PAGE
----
Not long after, the NPC division of one sergeant and a team of officers began moving into the rather small space putting them in cozy proximity to the Internal Affairs Division which had spent about five years being geographically isolated from any other police divisions, a result of the recommendation of former State Attorney General Bill Lockyer to take such an action. This makes you wonder if there's not enough separation between the division that performs the department's administrative investigations and reviews and those it investigates. Everyone from department management to City Hall has been very assuring in their assertion that appropriate separation will be accomplished but no one has really explained what this separation will entail.

And that's something important that's missing given the extremely close proximity between the Internal Affairs Division and of the field operation division's policing facilities. One of the selling points of putting a NPC downtown at the terminal was because the squad cars used by officers assigned or working there would provide a visible deterrent to crime. However, they might also provide a visual deterrent to going to the Internal Affairs Division to be interviewed, whether you're a civilian or an officer.

Now, the opinions that exist about the usefulness of any Internal Affairs Division vary. Few trust it, fewer like it and it's hard to find anyone to staff it without providing incentives including career advancement because it can't be a popular assignment. These are issues which for better or worse have been grappled at by many a law enforcement agency across the country.

There's still a cement sign that reads "Riverside Fire Department" in the parking area in between the terminal building and Mission Inn Avenue. But the General Services division representatives said that those types of signs can take over a month to construct.

Even with three sergeant promotions within the police department, their numbers are still down by at least three. The promotions haven't been publicly announced as they have been in the past but they've been taking place as the department has grappled with staffing issues and hiring/promotional freezes at the officer and supervisory levels not to mention a large group of vacancies remaining in its civilian division. But no furloughs or layoffs being mentioned yet. If the police department faces serious issues financially, it will probably be the next fiscal year rather than this one.

At the Black History Parade and Expo, both the Riverside Police Department and Riverside County Sheriff's Department were missing in action in terms of running booths which include recruitment. The California Highway Patrol which is still hiring attracted some attention from people attending the event. The creation of new law enforcement officer positions was included in a stimulus package passed by Congress but the details of that part of it haven't been really explained since, not to mention what kind of impact any new positions would have on city and county law enforcement agencies.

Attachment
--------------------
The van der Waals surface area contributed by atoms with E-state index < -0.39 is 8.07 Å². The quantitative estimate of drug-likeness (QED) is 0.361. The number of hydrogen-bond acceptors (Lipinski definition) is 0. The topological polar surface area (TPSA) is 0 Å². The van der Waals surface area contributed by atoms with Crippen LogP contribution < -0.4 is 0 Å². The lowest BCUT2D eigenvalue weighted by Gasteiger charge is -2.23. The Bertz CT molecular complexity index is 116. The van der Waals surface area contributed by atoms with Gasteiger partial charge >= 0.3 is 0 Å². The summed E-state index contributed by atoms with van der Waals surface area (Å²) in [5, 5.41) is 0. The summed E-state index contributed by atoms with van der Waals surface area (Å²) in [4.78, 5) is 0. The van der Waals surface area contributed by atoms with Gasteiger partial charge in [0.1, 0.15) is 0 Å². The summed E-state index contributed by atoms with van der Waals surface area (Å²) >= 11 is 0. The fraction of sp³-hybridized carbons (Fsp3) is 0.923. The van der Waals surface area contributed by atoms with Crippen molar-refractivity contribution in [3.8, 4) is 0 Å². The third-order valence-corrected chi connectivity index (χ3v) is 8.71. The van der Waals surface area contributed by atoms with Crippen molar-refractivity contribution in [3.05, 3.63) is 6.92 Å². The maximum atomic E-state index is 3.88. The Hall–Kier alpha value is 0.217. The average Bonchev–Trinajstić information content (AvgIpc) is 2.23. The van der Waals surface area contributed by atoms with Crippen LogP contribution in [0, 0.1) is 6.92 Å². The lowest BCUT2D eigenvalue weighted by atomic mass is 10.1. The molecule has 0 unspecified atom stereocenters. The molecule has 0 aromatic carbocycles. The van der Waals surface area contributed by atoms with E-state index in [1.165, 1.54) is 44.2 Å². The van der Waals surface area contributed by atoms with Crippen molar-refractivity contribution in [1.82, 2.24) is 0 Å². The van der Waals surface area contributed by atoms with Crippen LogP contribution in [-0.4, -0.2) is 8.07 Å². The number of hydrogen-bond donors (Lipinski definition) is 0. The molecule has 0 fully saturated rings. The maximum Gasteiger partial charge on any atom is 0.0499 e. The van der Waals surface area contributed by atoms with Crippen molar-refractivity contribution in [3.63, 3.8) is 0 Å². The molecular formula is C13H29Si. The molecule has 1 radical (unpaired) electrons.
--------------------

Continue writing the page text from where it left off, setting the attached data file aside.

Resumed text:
But some of the sergeant positions and one lieutenant position in the Riverside Police Department have thawed since last July 1.

The sergeant positions which were filled are the following:

Randy Eggleston

Terry Meyer

John Romo

The ones vacant are the following:

Kevin Stanton

Leon Phillips

Lisa Williams (who moved to a newly created post in Communications)

The detectives promoted to sergeant positions were Dan Warren, Chad Milby and Julian Hutzler. All three of them shared a trait in common in that they all had lateraled out of the Oceanside Police Department several years ago and joined the Riverside Police Department. That led to some interesting and different reactions from different people to the fact that officers lateraling from Oceanside were 3 for 3 in this autumn's round of promotions. Previous blog postings outlined some reasons why Oceanside's officers might have an edge during a time when promotions are more scarce. Several of the laterals had applied to Riverside as detectives but lost that ranking when they transferred (even as they gathered higher pay as Riverside's officers were making more than Oceanside's sergeants, according to North County Times.) but they kept their experience. At least one of Oceanside's laterals has a Masters Degree. So it appears that they are bringing it into the process of promotions.